While air travel suffered due to the Covid-19 pandemic, e-commerce companies thrived in 2020. This development has led to many airlines taking note and adapting to the e-commerce model to ensure longevity and to diversify their revenue streams. Enter the rise of the airline app, and with it, the changing dynamic of airline-to-passenger interactions.
The digitisation of how we live and how we travel
The events of Covid-19 accelerated the digitalisation process by increasing demand for e-commerce models. For airlines, changing the focus of sales strategy from flight operations to merchandising became a key tactic to adapt to the decline in ticket revenue. With their customer base growing more accustomed to self-service platform interactions, airlines are in need of scalable digital solutions that allow for passenger-driven travel options.
Passengers, in turn, are also demanding more self-service options. Rather than interacting with customer-service agents, self-service is about regaining control of the travel process and having the passenger decide how to engage.
Airline service in your hand
To meet growing passenger expectations, airlines are refocusing the passenger experience around personal electronic devices (PEDs). A number of airlines have developed this mobile capability for their booking, check-in and ancillary services through their airline apps. Passenger PEDs can also serve as a focus for travel payments through the implementation of ‘travel wallets’ to store value in either cash or frequent flier points to ensure seamless transactions.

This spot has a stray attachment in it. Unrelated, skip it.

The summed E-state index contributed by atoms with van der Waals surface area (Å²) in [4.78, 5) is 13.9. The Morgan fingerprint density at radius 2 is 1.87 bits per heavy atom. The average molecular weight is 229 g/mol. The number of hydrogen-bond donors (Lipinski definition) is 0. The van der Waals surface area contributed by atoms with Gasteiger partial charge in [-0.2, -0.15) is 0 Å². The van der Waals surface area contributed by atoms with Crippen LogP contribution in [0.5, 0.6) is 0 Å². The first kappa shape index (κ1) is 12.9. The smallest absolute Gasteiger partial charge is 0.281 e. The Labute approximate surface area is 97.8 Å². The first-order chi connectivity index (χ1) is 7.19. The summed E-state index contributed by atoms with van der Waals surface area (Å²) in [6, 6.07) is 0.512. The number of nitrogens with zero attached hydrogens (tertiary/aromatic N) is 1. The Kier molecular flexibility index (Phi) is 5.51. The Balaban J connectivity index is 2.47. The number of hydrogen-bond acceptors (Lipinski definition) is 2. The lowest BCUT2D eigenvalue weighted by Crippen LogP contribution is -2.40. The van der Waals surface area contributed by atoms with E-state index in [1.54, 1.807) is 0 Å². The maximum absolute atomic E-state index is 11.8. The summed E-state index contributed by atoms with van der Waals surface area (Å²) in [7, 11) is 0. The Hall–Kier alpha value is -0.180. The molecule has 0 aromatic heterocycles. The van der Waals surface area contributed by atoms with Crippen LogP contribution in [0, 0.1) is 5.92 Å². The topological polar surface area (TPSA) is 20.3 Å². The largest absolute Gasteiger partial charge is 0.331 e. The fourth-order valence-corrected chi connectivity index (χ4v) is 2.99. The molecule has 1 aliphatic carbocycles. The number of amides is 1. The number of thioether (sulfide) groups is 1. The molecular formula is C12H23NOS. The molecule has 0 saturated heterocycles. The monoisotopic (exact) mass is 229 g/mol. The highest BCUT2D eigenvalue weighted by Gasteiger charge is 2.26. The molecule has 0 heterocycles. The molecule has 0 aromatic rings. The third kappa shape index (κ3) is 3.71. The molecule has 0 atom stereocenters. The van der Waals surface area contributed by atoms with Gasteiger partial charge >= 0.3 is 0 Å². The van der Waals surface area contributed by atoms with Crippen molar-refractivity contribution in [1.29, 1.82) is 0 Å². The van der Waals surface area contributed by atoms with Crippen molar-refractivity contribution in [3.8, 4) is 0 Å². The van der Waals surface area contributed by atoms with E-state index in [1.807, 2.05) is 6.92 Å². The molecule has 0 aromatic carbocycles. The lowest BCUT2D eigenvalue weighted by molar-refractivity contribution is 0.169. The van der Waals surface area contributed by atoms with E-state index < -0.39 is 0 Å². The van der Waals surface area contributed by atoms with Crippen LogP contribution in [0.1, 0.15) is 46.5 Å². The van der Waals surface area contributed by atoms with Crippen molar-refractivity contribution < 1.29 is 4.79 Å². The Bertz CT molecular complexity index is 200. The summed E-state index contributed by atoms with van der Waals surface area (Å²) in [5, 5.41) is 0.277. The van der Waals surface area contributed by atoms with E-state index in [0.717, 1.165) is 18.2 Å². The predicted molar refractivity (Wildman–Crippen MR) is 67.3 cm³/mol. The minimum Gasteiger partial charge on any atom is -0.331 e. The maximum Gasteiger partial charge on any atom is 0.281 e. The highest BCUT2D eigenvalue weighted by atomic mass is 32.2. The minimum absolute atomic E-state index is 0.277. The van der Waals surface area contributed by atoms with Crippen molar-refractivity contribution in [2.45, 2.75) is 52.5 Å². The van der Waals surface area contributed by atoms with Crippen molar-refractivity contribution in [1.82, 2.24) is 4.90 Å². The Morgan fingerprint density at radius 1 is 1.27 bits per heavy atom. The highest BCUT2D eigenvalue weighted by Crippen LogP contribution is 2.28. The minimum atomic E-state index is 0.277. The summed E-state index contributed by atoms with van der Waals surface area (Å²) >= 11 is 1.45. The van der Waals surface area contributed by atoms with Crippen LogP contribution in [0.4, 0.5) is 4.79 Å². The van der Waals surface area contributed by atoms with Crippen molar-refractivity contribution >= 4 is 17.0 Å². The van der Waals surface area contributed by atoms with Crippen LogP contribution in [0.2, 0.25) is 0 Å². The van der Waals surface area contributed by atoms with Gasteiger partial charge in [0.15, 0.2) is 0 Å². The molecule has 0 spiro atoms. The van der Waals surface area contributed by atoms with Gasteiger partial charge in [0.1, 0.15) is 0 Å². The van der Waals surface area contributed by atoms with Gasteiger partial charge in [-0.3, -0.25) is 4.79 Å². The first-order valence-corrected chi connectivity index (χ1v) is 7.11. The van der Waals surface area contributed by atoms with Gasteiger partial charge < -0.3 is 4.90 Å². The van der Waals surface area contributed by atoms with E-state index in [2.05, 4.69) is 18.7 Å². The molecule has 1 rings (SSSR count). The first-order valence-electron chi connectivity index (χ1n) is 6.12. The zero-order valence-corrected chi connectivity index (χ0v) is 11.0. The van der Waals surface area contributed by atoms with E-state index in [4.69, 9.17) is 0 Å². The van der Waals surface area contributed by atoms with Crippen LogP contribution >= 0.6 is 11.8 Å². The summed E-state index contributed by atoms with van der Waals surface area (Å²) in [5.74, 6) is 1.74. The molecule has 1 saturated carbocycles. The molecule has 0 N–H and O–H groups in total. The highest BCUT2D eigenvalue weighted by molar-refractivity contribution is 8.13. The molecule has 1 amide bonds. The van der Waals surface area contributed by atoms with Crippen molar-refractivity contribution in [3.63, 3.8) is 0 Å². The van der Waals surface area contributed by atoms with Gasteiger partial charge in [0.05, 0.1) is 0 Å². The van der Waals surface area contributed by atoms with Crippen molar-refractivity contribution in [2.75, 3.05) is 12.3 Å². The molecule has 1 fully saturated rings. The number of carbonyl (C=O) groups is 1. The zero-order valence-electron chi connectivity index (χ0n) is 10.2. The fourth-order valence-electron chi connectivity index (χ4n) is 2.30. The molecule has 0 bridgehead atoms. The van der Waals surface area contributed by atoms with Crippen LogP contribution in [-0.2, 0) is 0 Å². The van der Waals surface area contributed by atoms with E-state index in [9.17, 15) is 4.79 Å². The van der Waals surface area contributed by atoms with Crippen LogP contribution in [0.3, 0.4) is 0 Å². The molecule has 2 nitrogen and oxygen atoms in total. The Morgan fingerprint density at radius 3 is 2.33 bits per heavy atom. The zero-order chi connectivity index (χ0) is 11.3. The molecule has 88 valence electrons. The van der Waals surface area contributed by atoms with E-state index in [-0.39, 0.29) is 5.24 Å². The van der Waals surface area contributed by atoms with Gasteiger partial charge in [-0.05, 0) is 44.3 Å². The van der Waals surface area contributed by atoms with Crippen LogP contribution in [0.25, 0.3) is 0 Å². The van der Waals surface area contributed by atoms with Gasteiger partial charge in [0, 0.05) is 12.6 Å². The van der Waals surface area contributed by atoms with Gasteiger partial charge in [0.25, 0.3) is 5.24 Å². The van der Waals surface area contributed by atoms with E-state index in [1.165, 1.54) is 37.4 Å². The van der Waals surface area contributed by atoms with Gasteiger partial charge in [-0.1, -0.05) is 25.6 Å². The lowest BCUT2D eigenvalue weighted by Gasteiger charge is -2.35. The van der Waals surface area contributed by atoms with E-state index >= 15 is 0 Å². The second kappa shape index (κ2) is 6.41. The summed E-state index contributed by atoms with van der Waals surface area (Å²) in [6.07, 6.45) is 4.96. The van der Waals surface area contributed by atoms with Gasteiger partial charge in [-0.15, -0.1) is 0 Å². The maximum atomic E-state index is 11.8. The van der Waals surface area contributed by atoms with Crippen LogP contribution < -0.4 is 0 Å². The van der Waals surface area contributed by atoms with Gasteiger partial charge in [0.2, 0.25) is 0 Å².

Some of the possibilities for airline app flight service integrations on passenger PEDs stem from Covid-19 health precautions. Self-service ordering and payment for food and beverages can reduce onboard face-to-face contact, while the replacement of seatback in-flight entertainment (IFE) systems with the delivery of content on PEDs can cut contamination risk from shared surfaces.
Airline apps beyond flight
The transition toward centralising every aspect of the flight experience onto a passenger’s mobile phone opens much broader e-retail opportunities for carriers. The constant presence and availability of an app on a customer’s PED grows mindshare outside of flying and allows the customer to access services whenever is most convenient for them.
Perhaps the most impactful effect of the rise of airline apps is the staggering amount of customer data they can collect. This data enables targeted marketing approaches and product design, allowing airlines to expand their e-retail offering beyond flights to elements across the travel journey such as hotels, experiences, transfers, shopping and dining.
Malaysian low-cost-carrier, AirAsia, is one such example, having developed its “super-app” to offer parcel and food delivery, lifestyle services, and even its own payment system. In October 2021, the regional carrier integrated Covid-19 vaccination verification into the app to streamline the check-in process for international flights.
The future of customer connectivity
In recent years, airlines have begun their retailing experience by unbundling fares and other ancillary revenue initiatives. Looking ahead, by centering interactions within an app, carriers will have greater authority to control the customer experience, increase the velocity of product development efforts and accelerate promotional activities. All of these tactics are intended to boost customer retention and increase non-flight gross merchandising value (GMV) and take rates, both from customers and through platform partners.
Joshua Ng is a director at Alton Aviation Consultancy, a global advisory firm serving the aviation and aerospace industries from its offices in New York, Dublin, Beijing, Hong Kong, Tokyo and Singapore.